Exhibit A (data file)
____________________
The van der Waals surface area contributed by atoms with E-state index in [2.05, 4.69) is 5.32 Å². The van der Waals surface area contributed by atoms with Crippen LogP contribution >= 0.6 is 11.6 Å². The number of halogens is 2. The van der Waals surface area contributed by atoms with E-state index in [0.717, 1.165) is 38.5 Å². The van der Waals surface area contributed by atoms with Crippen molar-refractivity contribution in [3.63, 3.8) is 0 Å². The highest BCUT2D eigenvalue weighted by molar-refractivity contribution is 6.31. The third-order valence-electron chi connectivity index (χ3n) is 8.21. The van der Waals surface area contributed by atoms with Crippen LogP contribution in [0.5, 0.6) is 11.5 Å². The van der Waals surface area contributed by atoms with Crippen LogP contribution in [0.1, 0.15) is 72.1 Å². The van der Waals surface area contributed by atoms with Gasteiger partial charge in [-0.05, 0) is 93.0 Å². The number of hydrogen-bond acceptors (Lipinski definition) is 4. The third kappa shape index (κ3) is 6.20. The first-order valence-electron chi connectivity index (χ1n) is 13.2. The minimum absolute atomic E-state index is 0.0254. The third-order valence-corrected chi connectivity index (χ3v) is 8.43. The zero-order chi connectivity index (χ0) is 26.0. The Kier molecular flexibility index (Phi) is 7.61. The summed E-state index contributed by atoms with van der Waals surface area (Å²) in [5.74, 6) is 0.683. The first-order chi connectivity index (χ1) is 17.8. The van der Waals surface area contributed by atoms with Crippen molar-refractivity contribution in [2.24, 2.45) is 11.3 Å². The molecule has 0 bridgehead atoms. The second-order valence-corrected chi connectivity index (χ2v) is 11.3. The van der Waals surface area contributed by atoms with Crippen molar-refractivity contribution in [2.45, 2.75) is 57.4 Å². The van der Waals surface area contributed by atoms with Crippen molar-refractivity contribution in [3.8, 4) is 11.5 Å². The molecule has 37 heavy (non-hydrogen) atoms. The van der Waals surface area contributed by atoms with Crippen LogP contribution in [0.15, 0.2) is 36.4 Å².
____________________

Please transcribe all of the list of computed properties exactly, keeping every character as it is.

The van der Waals surface area contributed by atoms with E-state index in [2.05, 4.69) is 5.32 Å². The van der Waals surface area contributed by atoms with Crippen LogP contribution >= 0.6 is 11.6 Å². The number of halogens is 2. The van der Waals surface area contributed by atoms with E-state index in [0.717, 1.165) is 38.5 Å². The van der Waals surface area contributed by atoms with Crippen molar-refractivity contribution in [3.63, 3.8) is 0 Å². The highest BCUT2D eigenvalue weighted by molar-refractivity contribution is 6.31. The third-order valence-electron chi connectivity index (χ3n) is 8.21. The van der Waals surface area contributed by atoms with Crippen LogP contribution in [0.5, 0.6) is 11.5 Å². The van der Waals surface area contributed by atoms with Crippen LogP contribution in [0.1, 0.15) is 72.1 Å². The van der Waals surface area contributed by atoms with Gasteiger partial charge in [-0.05, 0) is 93.0 Å². The number of hydrogen-bond acceptors (Lipinski definition) is 4. The third kappa shape index (κ3) is 6.20. The first-order valence-electron chi connectivity index (χ1n) is 13.2. The minimum absolute atomic E-state index is 0.0254. The third-order valence-corrected chi connectivity index (χ3v) is 8.43. The zero-order chi connectivity index (χ0) is 26.0. The Kier molecular flexibility index (Phi) is 7.61. The summed E-state index contributed by atoms with van der Waals surface area (Å²) in [5.74, 6) is 0.683. The first-order chi connectivity index (χ1) is 17.8. The van der Waals surface area contributed by atoms with Crippen molar-refractivity contribution in [2.24, 2.45) is 11.3 Å². The molecule has 0 bridgehead atoms. The second-order valence-corrected chi connectivity index (χ2v) is 11.3. The van der Waals surface area contributed by atoms with Crippen molar-refractivity contribution in [2.45, 2.75) is 57.4 Å². The van der Waals surface area contributed by atoms with Crippen molar-refractivity contribution in [3.8, 4) is 11.5 Å². The molecule has 37 heavy (non-hydrogen) atoms. The van der Waals surface area contributed by atoms with Crippen LogP contribution in [0.15, 0.2) is 36.4 Å².